The public relations minefield that is Big Pharma

When I used to teach public relations classes on things like Reputation Management or Crisis Communications, I taught the old PR maxim about “depositing in the bank of goodwill” out there.  Simply put, the better you or your organization are at honourable citizenship on a day-to-day basis, the more public goodwill you’ll build up in this account, and the more others will be wiling to trust you.

And vice versa: the more slimy your ongoing behaviour, the less you can realistically expect anybody to trust you. Yes, even when you are telling the truth.

The good news is that, when your balance in the bank of goodwill is healthy, your chances of that trust remaining stable even if you do something bad are improved.  So if you should need to make a “withdrawal” one day when a crisis hits, you’ll have the social capital of public trust nicely tucked away in that bank.

It’s also why Phillip Ball – the London-based science journalist, former editor of Nature, and the author of Curiosity: How Science Became Interested in Everything – is taking aim at Big Pharma, and particularly at British drug giant GlaxoSmithKline (GSK). Continue reading

Big Pharma targets Nurse Practitioners and Physician Assistants

According to a recent study in The American Journal of Managed Care, nearly 97% of Nurse Practitioners (NPs) now prescribe medications, and each one of these writes, on average, between 19-25 prescriptions each day.  That’s about 6,200 prescriptions per NP prescriber per year. In addition, Physician Assistants (PAs) are writing more than 250,000,000 prescriptions each year.In total, these health care providers are responsible for a significant whack of drug prescriptions each year.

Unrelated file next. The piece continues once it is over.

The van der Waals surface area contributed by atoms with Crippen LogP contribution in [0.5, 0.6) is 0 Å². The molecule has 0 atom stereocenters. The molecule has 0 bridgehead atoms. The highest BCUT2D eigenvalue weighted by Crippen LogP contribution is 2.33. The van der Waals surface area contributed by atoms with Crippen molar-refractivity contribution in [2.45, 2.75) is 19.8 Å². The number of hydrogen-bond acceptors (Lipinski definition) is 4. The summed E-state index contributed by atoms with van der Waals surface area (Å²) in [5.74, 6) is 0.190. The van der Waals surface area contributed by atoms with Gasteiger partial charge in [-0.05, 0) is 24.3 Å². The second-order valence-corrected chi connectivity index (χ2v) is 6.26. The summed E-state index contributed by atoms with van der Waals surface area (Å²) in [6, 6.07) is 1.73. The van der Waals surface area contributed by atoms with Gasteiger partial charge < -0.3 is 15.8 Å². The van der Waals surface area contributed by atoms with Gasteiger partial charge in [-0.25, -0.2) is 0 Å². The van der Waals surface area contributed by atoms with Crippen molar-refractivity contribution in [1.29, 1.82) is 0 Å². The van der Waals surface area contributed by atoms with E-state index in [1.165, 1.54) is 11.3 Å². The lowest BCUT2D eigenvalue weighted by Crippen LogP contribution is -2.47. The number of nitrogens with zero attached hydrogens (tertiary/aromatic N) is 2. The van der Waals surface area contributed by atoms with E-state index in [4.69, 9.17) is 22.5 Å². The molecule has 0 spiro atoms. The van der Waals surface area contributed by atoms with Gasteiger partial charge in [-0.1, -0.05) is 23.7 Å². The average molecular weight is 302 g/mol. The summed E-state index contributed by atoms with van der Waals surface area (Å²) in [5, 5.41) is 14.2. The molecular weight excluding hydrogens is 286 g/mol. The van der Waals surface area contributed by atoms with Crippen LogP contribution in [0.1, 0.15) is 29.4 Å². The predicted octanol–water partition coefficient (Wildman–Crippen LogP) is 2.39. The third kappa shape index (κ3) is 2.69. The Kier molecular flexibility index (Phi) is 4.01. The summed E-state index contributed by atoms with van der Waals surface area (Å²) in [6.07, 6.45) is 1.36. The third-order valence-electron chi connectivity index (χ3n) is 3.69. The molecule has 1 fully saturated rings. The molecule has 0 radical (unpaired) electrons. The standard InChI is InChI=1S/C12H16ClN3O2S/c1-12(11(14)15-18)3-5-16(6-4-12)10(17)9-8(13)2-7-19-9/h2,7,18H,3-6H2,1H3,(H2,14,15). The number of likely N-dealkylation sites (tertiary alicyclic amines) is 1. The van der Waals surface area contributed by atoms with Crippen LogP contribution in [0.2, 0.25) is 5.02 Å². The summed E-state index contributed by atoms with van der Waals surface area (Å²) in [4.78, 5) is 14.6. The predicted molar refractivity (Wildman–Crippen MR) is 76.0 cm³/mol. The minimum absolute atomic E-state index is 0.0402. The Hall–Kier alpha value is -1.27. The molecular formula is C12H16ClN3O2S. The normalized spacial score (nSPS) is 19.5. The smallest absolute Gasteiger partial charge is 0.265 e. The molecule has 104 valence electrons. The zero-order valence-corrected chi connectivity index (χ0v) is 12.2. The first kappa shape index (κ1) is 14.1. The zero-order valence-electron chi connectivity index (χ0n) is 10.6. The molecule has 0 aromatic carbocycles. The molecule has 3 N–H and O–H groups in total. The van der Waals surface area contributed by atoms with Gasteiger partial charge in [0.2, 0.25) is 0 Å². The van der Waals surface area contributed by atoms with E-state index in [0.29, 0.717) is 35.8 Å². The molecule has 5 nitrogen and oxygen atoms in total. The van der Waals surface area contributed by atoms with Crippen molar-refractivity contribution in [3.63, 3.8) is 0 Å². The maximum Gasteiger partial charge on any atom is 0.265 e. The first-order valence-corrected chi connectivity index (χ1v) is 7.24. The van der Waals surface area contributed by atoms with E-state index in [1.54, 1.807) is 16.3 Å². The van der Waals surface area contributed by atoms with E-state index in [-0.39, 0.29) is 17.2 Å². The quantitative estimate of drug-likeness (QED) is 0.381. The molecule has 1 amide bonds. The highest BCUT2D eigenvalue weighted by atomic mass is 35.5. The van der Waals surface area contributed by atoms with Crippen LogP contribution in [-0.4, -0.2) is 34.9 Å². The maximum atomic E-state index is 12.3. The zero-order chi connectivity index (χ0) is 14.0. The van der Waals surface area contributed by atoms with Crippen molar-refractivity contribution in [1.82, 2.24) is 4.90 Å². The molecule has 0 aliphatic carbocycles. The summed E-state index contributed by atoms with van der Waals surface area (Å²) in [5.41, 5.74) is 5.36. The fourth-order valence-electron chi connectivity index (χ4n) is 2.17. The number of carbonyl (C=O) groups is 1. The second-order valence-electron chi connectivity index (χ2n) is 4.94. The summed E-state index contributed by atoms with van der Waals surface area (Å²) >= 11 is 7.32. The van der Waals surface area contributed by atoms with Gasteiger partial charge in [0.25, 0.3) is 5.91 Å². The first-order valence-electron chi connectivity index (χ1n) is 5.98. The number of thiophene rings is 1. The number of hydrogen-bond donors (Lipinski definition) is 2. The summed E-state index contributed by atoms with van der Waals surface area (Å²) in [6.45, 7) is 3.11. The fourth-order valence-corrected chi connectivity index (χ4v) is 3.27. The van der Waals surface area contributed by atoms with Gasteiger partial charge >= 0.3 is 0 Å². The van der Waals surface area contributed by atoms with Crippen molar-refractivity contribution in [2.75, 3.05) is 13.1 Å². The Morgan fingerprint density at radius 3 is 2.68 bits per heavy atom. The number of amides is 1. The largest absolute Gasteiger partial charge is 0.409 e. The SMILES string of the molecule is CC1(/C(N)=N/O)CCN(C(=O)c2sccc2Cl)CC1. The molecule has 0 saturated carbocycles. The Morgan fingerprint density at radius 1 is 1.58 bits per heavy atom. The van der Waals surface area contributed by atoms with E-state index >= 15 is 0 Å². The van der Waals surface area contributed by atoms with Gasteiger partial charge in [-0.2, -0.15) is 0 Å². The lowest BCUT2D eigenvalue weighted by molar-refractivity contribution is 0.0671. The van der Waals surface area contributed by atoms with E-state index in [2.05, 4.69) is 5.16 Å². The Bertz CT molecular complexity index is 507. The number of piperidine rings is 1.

That’s why organizers of the annual Maximizing Relationships with Nurse Practitioners and Physician Assistants Summit provide a platform for the pharmaceutical industry to build cozy relationships with all of these NPs & PAs. Here’s what the summit’s pitch promised:  Continue reading

“Heads they win, tails we lose”: the corruption of science

It’s 2003. The American Academy of Pediatric Dentistry accepts a $1 million donation from Coca-Cola. That same year, the group announces  that scientific evidence is certainly not clear on the exact role that soft drinks play in terms of children’s oral disease.”  This statement, according to a report from the Center for Science in the Public Interest, directly contradicts the AAPD’s previous stance: Consumption of sugars in any beverage can be a significant factor that contributes to the initiation and progression of dental caries.”

Yes, I guess it could be purely coincidental that the AAPD decided to contradict what every parent with even a tiny shred of common sense already knows – at the very same time they’ve just inked the $1 million Coca-Cola deal.

But really? Seriously?  Continue reading